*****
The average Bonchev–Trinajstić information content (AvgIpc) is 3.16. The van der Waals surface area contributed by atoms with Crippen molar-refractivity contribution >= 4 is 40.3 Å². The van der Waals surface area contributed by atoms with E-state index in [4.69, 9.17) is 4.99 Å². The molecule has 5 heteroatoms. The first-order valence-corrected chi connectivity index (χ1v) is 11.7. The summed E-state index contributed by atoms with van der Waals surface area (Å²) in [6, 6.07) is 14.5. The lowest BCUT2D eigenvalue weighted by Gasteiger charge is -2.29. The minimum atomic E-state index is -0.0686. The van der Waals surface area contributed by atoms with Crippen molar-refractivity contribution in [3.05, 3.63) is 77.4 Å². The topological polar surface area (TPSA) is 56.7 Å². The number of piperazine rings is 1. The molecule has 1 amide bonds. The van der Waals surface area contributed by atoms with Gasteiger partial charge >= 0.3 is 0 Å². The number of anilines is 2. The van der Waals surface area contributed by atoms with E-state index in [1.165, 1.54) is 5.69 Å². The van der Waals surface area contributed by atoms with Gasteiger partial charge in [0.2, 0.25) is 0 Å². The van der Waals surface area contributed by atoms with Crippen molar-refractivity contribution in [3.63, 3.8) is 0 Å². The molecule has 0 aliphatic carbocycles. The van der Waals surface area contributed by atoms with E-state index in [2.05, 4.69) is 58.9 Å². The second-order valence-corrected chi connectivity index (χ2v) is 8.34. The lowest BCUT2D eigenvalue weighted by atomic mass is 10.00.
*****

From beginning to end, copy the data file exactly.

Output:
The average Bonchev–Trinajstić information content (AvgIpc) is 3.16. The van der Waals surface area contributed by atoms with Crippen molar-refractivity contribution >= 4 is 40.3 Å². The van der Waals surface area contributed by atoms with E-state index in [4.69, 9.17) is 4.99 Å². The molecule has 5 heteroatoms. The first-order valence-corrected chi connectivity index (χ1v) is 11.7. The summed E-state index contributed by atoms with van der Waals surface area (Å²) in [6, 6.07) is 14.5. The lowest BCUT2D eigenvalue weighted by Gasteiger charge is -2.29. The minimum atomic E-state index is -0.0686. The van der Waals surface area contributed by atoms with Crippen molar-refractivity contribution in [3.05, 3.63) is 77.4 Å². The topological polar surface area (TPSA) is 56.7 Å². The number of piperazine rings is 1. The molecule has 1 amide bonds. The van der Waals surface area contributed by atoms with Gasteiger partial charge >= 0.3 is 0 Å². The number of anilines is 2. The van der Waals surface area contributed by atoms with E-state index in [1.165, 1.54) is 5.69 Å². The van der Waals surface area contributed by atoms with Gasteiger partial charge in [0.2, 0.25) is 0 Å². The van der Waals surface area contributed by atoms with Crippen molar-refractivity contribution in [3.63, 3.8) is 0 Å². The molecule has 0 aliphatic carbocycles. The van der Waals surface area contributed by atoms with E-state index in [2.05, 4.69) is 58.9 Å². The second-order valence-corrected chi connectivity index (χ2v) is 8.34. The lowest BCUT2D eigenvalue weighted by atomic mass is 10.00.